Fail Early In Life So You Have Nowhere To Go But Up

Under promise so you can over deliver.

One of the things adults tell kids is to work hard in school and to get good grades. We tell kids to try their hardest to achieve all they can. But this is bad advice. Instead, we should encourage children to fail early in life so they have nowhere to go but up.

We all know of the guy who peaked in high school and went downhill from there. And we don’t want that to happen to us or our children. So why do we encourage kids to do well in school? Why do we tell them to get involved in extracurricular activities and aim for the sky? We should stop doing this. We are setting our kids up for a life of misery.

Let’s say your kid is a high-achiever in school. He gets good grades; makes the honor roll and maybe even the honor society. He’s into extracurricular activities as well: football, drama club, or whatever. Maybe he even volunteers his time. Maybe it’s to meet some sort of school requirement, or maybe it’s not. You praise him. His teachers praise him. Perhaps the press notices him. Colleges seek him out and he’s expected to go to the best one that sends him an acceptance letter.

The pressure certainly is on for him to succeed big time once he reaches adulthood. But what are the chances of that happening when compared with how much he’s achieved in high school?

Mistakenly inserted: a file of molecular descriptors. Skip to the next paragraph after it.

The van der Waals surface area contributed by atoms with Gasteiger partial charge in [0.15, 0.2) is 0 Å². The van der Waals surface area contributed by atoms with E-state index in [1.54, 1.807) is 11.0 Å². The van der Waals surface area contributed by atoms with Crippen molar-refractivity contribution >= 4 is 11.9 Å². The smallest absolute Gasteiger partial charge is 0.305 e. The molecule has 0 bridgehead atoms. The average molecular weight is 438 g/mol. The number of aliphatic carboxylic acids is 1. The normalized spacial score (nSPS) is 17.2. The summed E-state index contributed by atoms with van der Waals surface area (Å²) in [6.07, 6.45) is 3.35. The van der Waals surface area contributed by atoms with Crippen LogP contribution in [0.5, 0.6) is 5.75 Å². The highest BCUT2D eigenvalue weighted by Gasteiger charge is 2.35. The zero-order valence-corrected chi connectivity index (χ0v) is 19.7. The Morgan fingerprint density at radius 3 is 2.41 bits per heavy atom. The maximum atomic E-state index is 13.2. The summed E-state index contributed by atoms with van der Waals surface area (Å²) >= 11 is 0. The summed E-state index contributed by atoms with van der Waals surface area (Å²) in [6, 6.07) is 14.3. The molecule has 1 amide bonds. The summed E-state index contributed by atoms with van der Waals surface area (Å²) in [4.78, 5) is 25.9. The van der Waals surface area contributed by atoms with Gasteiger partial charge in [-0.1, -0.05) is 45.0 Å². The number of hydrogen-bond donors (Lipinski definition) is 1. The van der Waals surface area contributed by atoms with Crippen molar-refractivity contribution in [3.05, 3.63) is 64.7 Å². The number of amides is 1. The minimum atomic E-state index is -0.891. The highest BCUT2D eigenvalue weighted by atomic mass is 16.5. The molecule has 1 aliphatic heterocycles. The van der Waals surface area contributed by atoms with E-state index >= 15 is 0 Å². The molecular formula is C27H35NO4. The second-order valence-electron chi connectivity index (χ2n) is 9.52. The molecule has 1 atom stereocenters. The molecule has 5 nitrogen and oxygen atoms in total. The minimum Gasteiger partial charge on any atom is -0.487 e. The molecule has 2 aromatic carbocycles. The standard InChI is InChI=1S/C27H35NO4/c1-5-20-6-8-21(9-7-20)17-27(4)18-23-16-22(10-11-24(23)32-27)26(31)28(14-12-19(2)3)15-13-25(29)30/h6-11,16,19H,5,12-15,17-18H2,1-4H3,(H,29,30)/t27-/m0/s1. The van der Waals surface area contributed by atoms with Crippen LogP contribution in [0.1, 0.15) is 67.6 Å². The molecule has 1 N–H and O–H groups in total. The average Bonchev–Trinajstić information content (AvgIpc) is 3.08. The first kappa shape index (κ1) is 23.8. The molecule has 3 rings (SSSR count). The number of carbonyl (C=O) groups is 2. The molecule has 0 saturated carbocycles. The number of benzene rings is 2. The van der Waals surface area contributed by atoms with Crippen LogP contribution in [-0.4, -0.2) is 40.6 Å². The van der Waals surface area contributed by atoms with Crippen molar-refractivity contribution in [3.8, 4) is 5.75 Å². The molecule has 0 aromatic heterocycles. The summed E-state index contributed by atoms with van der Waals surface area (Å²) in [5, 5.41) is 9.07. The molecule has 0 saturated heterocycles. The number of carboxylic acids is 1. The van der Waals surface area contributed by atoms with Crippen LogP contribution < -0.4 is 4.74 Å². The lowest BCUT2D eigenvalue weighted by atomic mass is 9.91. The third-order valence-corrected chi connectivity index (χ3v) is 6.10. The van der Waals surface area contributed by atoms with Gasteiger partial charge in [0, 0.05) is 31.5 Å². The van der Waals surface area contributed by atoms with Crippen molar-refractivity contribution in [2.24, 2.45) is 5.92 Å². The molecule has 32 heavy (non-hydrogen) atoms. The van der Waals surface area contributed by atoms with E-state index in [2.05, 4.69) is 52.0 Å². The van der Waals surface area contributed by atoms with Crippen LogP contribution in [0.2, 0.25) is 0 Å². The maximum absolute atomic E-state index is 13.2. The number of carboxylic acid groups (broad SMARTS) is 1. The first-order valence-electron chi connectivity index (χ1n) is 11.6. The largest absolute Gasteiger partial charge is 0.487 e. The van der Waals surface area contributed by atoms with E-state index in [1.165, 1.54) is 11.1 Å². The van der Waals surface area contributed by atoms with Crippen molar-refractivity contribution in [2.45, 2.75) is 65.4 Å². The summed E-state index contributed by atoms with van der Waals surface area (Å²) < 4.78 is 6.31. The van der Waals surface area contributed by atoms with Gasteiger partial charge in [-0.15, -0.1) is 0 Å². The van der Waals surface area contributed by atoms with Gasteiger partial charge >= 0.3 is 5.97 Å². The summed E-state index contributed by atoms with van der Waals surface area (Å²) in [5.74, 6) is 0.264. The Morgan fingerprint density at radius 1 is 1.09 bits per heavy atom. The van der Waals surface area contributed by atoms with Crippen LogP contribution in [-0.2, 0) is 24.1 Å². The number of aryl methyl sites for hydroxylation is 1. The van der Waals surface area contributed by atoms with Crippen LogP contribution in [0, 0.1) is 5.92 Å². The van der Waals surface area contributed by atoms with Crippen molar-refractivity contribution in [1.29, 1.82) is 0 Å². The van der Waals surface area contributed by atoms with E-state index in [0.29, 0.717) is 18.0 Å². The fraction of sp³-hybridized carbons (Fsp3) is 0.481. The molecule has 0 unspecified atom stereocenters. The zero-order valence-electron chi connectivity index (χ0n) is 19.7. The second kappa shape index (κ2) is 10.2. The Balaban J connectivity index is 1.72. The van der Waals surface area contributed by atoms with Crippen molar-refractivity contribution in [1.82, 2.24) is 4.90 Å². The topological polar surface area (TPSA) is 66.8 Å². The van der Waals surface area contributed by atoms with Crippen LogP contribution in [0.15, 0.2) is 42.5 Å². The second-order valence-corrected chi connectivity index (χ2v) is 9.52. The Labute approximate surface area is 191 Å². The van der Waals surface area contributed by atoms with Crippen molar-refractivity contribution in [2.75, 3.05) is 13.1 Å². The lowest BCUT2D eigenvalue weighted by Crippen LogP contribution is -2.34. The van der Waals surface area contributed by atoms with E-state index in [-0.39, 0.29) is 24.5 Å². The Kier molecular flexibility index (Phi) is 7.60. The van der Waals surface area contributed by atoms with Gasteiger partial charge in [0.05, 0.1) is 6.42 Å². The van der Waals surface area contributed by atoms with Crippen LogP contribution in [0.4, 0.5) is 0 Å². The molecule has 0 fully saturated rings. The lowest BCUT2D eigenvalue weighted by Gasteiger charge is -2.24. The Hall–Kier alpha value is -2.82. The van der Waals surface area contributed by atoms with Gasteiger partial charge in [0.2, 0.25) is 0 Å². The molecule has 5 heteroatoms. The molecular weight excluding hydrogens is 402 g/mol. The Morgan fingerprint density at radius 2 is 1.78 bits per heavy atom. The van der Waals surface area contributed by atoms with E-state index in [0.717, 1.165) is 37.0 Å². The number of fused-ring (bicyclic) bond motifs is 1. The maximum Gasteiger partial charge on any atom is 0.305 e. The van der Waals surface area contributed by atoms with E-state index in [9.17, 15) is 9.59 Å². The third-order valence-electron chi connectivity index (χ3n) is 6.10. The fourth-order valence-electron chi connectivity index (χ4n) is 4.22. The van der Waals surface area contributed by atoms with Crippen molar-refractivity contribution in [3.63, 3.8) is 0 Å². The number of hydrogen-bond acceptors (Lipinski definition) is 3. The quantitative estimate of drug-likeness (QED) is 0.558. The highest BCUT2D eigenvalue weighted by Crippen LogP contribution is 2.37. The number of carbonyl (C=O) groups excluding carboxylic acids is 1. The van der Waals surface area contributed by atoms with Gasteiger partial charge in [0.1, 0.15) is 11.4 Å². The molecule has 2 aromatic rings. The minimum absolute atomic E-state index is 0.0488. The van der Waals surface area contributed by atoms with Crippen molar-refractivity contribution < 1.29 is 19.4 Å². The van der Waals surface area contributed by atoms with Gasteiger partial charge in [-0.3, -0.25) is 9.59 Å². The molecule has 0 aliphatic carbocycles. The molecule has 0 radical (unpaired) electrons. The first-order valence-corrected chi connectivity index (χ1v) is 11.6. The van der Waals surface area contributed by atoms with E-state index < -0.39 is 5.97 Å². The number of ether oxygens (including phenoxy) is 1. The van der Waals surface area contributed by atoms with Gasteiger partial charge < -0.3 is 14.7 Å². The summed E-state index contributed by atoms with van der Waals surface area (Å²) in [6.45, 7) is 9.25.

Contrast that with a kid who is just an average student in school. Or maybe he’s even an underachiever. He only gets C’s in class. He avoids extracurricular activities and instead focuses on enjoying his childhood, and maybe even honing a favorite passion of his. His misses a bunch of school days and perhaps even skips school on a regular basis. He doesn’t bother taking the PSAT and doesn’t study for the SAT. He doesn’t attract attention. Teachers don’t notice him. Academics don’t sing his praises. Some run-of-the-mill colleges send him acceptance letters. Maybe he’ll go to one of them; maybe he won’t.

He certainly didn’t distinguish himself during his school years and no one expects much from him. Some even say he’s already a failure because of his underachieving. But is he really? There is no pressure on him to be a huge success as an adult. And that means he doesn’t have anywhere to go but up.

So which is the better advice? Telling kids to work as hard as they can? Or telling them to fail?

If you want to place a lot of pressure on your kids and make it hard for them to do anything but go downward as adults, tell them to achieve all they can while they’re young.

But if you want them to succeed in comparison to their childhoods, tell them to fail early in life. That way there will be no pressure on them and they’ll have nowhere to go but up.


Loftus Party
EditorLoftus Party
Michael  Loftus
EditorMichael Loftus